Mayors running out of time to order temporary hospitals, Army Corps warns

The general in charge of the US Army Corps of Engineers has said time is running out for city and state governments to order makeshift hospitals in time for local peaks in Covid-19 infections.

Lt. Gen. Todd Semonite told reporters on Wednesday that the Corps needed at least three weeks to convert buildings into temporary federal medical stations like the one completed just over a week ago at the Jacob K. Javits Convention Center in New York City.

"What we used to have is a month to build this and maybe a week or two for a mayor to make a decision," Semonite said, reports US military news outlet, Stars & Stripes.  

"I think that we will probably be done starting new builds probably in a week and that depends on what the curve is, but this is not just going to continue to play out."

Some 23 such projects are still pending a decision from mayors and governors. Semonite said some had been canceled because local governments found less demand than anticipated.

States face different projected peak infection periods.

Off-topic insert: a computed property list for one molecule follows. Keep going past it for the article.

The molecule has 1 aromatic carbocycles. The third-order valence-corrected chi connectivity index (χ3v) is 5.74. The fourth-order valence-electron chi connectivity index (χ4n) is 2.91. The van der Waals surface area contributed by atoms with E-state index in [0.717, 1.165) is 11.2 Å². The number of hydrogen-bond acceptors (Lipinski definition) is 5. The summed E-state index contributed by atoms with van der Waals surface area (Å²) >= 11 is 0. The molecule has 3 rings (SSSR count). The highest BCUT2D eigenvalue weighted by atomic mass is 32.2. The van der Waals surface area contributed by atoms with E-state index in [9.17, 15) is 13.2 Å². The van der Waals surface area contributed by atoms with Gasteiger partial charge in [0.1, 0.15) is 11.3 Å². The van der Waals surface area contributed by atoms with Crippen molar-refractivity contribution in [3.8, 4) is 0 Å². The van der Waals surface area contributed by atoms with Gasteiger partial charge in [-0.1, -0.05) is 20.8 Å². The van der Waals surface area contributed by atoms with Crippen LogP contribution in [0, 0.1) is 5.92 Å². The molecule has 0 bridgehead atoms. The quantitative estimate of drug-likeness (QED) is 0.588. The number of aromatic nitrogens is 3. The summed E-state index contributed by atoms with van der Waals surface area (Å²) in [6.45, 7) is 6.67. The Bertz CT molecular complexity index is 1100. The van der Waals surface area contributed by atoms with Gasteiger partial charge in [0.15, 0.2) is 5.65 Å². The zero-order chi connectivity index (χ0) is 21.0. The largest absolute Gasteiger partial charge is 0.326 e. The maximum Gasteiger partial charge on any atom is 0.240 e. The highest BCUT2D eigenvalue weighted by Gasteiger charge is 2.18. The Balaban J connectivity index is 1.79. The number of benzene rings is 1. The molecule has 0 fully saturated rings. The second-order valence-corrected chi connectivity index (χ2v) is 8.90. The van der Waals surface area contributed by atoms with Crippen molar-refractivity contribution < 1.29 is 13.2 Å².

According to Stars & Stripes, the Corps currently has 17 temporary hospital projects underway or finished across the country – in all, worth around $1.6bn in contract value – that together will add more than 14,700 beds to relieve pressure on existing hospitals.

The Javits center in New York is intended to treat non-Covid-19 patients.

Semonite said mayors and governors need to decide soon.

"We’ll continue to support this. I’m not going to say no. But at some given point this goes back to are you going to be able to get a facility done by the time you’re max patients," he said.

He added that hotels make for faster conversions than convention centres.

Image: Inside the first 1,000-Bed temporary hospital at the Jacob K. Javits Convention Center, New York City (Kevin P. Coughlin/Office of Governor Andrew M. Cuomo)

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